AirAsia joins Japanese budget airline battle

AirAsia joins Japanese budget airline battle

The low-cost sector heats up as Japan's latest cheap flier enters the fray
AirAsia Japan
Wai? Japan’s budget airline industry is suddenly blooming on previously barren turf.

With an inaugural flight from Narita to Fukuoka, AirAsia Japan took to the skies above Tokyo on August 1, becoming the third new budget airline of 2012 to challenge Japan’s heavyweight players.

AirAsia Japan CEO Kazuyuki Iwaya is promising fares costing less than half those of JAL and ANA, the longtime go-to carriers for most travelers in Japan.

Initial routes connecting Tokyo with Fukuoka, Naha in Okinawa and Sapporo in Hokkaido are set to be joined by two South-Korean routes later this year and more domestic services in 2013.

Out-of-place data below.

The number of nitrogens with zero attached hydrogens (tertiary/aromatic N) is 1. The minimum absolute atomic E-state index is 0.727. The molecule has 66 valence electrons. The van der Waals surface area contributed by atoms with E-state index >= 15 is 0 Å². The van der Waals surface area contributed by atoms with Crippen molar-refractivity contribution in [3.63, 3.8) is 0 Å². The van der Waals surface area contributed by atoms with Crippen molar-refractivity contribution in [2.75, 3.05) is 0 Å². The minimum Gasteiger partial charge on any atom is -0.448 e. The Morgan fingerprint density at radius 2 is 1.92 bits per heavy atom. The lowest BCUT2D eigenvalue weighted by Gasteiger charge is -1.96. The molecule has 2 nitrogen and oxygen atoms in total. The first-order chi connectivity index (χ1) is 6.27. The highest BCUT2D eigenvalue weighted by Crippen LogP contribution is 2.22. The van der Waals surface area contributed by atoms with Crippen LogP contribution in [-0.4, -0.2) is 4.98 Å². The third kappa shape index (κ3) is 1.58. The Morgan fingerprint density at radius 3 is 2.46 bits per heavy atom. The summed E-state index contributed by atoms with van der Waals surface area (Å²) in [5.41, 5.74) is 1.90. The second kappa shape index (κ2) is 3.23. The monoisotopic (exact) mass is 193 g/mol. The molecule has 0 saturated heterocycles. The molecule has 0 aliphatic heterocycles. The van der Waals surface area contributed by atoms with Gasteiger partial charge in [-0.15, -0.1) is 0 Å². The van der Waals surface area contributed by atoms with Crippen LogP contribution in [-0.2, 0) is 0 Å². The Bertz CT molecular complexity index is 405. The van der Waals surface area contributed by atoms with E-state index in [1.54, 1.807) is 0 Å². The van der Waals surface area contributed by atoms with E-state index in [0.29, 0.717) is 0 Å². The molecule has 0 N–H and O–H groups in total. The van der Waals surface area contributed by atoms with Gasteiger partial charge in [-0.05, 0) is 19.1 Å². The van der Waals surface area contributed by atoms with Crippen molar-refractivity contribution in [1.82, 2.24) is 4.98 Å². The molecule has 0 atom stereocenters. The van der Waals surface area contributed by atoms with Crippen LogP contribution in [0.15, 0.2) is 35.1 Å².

Iwaya laid out his vision for AirAsia’s prospective customers at the Narita launch on Wednesday.

“We want to create demand for flying that didn’t exist before,” he said.

“We want to change Japan’s skies so people can catch a flight like taking a bus to go and get lunch.”

Who’s who?

The new operator is the third budget carrier to enter the increasingly crowded Japan market this year alone. Jetstar Japan started services in July and Peach made its debut in March.

As ever in the complex world of budget airlines, nothing is simple -- Japan’s No. 2 carrier, ANA, holds a stake in both Peach and the new AirAsia arm, while JAL has an interest in Jetstar Japan.

For passengers choosing AirAsia, a one-way trip from Narita to Fukoka currently starts at ¥5,180 (US$68), while Sapporo flights come in even cheaper at around ¥4,580.

More on CNNGo: Why Narita is an amazing city

CNN Partner Hotels

EXPERT'S GUIDE

Cycling around the world
Taking the long way home on two wheels is going to be tough. We're here to smooth the ride

CULINARY JOURNEYS

Hello Kitty Chinese Cuisine dim sum
What happens when you merge possibly the two best things on Earth? Hello Kitty dim sum

BEST of USA

American Southwest photo
A photo pro explains how to capture some of America's most famous landmarks while dealing the summer travel crowds